GRANT, THOMAS, 1816-1870.
Thomas Grant letters, 1848-1867

Emory University

Pitts Theology Library

1531 Dickey Drive, Suite 560

Atlanta, GA 30322

404-727-4166

Permanent link: http://pid.emory.edu/ark:/25593/g3vnw


Descriptive Summary

Creator: Grant, Thomas, 1816-1870.
Title: Thomas Grant letters, 1848-1867
Call Number:Manuscript Collection No. 203
Extent: 0.02 cubic ft. (1 folder)
Abstract:Consists of several letters written by Thomas Grant.
Language:Materials entirely in English.

Administrative Information

Restrictions on Access

Unrestricted access.

Terms Governing Use and Reproduction

All requests subject to limitations noted in departmental policies on reproduction.

Citation

[after identification of item(s)], Thomas Grant Letters, Archives and Manuscript Dept., Pitts Theology Library, Emory University.

Processing

Processed by Karen L. Esterl, 1999.


Collection Description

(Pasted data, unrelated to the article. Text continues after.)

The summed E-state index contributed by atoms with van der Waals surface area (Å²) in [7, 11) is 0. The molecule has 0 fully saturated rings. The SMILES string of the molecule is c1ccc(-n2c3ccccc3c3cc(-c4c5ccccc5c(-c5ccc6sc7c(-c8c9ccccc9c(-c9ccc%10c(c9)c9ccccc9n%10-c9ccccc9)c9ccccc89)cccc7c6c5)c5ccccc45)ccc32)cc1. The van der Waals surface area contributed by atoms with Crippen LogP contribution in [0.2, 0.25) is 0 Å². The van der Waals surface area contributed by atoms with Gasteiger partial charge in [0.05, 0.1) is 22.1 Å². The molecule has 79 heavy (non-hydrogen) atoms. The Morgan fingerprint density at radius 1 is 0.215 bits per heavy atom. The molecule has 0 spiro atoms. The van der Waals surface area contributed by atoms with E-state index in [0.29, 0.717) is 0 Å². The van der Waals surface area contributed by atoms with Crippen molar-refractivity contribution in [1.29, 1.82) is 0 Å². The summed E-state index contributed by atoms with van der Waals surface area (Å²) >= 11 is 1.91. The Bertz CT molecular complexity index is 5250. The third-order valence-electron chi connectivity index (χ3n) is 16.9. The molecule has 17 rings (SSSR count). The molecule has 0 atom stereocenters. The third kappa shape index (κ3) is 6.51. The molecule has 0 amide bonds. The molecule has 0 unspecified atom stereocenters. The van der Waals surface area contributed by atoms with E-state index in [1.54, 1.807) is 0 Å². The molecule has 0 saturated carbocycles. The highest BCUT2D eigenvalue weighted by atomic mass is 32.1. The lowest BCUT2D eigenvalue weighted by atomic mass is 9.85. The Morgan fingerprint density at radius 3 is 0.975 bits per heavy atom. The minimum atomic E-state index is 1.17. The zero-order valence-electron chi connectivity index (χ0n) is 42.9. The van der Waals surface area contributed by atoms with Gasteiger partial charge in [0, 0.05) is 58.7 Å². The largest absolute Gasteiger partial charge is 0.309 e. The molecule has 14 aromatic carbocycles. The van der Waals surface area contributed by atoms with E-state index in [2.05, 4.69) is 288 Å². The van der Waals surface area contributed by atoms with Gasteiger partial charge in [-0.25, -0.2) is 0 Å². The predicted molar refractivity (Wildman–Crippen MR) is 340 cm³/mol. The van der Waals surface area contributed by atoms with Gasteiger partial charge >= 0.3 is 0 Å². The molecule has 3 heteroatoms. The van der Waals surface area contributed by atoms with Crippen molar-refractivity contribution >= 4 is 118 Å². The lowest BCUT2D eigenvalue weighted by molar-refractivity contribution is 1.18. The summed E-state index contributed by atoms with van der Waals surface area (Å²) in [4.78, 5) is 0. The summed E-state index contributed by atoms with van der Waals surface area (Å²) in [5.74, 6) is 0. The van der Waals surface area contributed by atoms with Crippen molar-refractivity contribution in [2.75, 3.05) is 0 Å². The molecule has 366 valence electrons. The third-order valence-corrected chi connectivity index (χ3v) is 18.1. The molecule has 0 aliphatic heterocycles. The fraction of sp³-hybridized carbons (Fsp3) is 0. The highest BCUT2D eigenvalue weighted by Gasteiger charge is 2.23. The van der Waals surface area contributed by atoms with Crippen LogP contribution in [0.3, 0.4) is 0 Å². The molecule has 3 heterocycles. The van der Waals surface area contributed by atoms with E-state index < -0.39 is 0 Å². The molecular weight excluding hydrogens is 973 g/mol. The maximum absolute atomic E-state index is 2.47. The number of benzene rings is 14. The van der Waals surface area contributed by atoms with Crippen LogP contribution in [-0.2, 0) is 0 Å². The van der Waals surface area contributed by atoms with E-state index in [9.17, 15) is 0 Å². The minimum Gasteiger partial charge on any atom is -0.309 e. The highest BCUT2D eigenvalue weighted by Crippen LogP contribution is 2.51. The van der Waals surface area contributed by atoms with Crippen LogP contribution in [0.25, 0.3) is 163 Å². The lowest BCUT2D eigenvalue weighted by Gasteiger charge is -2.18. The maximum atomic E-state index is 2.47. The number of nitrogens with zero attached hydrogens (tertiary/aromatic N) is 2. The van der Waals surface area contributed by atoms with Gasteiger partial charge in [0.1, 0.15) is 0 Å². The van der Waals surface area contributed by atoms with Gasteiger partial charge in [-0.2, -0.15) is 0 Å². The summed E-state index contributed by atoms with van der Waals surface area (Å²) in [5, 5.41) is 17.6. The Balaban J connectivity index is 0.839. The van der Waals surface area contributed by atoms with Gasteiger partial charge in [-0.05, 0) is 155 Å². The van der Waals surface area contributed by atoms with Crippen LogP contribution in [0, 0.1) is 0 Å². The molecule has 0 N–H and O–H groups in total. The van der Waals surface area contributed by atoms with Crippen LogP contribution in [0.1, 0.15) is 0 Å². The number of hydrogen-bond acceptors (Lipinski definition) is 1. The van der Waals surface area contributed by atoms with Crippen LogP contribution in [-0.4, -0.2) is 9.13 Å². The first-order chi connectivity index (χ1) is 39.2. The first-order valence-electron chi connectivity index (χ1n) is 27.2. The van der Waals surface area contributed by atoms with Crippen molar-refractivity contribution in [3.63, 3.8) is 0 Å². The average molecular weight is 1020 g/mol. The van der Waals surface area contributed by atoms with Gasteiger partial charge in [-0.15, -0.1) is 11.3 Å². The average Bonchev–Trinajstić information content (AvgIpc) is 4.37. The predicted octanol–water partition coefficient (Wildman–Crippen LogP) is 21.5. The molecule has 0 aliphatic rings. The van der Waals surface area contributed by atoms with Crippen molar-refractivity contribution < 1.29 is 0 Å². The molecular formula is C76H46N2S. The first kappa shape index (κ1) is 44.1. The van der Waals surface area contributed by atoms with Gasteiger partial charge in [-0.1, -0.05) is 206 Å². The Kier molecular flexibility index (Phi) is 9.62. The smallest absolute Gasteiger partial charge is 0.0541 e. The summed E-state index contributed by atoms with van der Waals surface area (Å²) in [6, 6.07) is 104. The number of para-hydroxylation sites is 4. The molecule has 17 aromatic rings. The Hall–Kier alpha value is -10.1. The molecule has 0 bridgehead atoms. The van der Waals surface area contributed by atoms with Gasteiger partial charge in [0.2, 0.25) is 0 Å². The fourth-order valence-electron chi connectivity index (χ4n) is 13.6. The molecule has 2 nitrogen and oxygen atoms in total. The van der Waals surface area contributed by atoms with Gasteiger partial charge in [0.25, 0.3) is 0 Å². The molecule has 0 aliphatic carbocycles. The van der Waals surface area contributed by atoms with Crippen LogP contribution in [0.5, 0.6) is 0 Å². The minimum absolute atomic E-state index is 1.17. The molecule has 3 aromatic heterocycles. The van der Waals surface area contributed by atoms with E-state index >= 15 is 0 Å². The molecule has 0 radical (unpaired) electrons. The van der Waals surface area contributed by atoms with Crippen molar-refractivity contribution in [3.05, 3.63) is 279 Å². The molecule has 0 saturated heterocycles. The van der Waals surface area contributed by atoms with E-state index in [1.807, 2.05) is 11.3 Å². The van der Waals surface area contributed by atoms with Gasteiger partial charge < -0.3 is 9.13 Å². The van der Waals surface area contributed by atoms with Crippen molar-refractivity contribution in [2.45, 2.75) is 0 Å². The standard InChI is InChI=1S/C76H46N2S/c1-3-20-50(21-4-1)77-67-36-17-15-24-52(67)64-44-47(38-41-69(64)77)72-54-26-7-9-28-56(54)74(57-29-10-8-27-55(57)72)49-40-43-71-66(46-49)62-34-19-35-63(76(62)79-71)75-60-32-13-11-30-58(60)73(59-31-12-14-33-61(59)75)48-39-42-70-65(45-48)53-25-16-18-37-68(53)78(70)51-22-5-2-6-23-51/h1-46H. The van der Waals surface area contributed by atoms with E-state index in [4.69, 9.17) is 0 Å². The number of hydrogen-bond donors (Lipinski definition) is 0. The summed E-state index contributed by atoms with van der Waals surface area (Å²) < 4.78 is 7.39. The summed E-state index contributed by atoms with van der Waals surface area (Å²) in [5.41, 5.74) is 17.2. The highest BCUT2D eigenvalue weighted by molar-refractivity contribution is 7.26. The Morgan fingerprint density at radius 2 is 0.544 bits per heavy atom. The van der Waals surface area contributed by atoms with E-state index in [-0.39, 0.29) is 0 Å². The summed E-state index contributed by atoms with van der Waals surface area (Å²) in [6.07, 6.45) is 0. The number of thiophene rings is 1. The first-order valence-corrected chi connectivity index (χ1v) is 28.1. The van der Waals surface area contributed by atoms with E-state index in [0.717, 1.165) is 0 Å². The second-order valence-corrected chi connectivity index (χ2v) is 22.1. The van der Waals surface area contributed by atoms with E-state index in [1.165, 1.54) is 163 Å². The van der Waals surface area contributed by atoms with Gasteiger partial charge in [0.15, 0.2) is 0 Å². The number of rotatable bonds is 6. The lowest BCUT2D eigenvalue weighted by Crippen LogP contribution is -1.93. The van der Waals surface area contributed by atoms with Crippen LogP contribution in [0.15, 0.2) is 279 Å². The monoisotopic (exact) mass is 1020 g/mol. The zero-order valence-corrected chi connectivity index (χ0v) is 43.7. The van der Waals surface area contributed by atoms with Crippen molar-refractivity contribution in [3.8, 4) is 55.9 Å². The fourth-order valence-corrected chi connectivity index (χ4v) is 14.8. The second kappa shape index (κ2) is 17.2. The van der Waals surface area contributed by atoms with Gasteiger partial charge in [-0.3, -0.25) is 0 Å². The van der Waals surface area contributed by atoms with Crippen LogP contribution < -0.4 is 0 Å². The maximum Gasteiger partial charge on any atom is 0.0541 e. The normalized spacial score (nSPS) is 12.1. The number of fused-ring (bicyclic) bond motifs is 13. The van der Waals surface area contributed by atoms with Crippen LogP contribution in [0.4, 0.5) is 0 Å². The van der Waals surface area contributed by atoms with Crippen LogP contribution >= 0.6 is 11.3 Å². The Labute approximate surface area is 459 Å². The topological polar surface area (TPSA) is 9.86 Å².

Biographical Note

Born of Irish parents in France, Thomas Grant received his formal education at Ushaw College, Durham, England. Afterward, Grant went to Rome, where he was ordained and eventually became the rector of the English College from 1844-1851. While there, he also helped to petition the Pope for the restoration of a diocesan hierarchy in England. After the hierarchy had been restored, he was consecrated the Bishop of Southwark and returned to England in 1851. Toward the end of his life, he participated in Vatican Council I, where he was considered one of the most able theologians among the English bishops. In 1870, he died in Rome.

Scope and Content Note

This collection consists of several letters written by Grant, most of which are addressed to William Bernard Ullathorne, an English Benedictine monk and archbishop. There are also a few letters addressed to Edgar Edmund Estcourt, a convert to Roman Catholicism who became the diocesan oeconomus in the western district of England. The topics contained in the correspondence include the following: political events in Rome at the time, the restoration of the diocesan hierarchy in England, Pope Pius IX, the Vatican, and the English College in Rome.

The bulk of the letters were written in 1851, but there are five letters with no dates.



v1.11.0-dev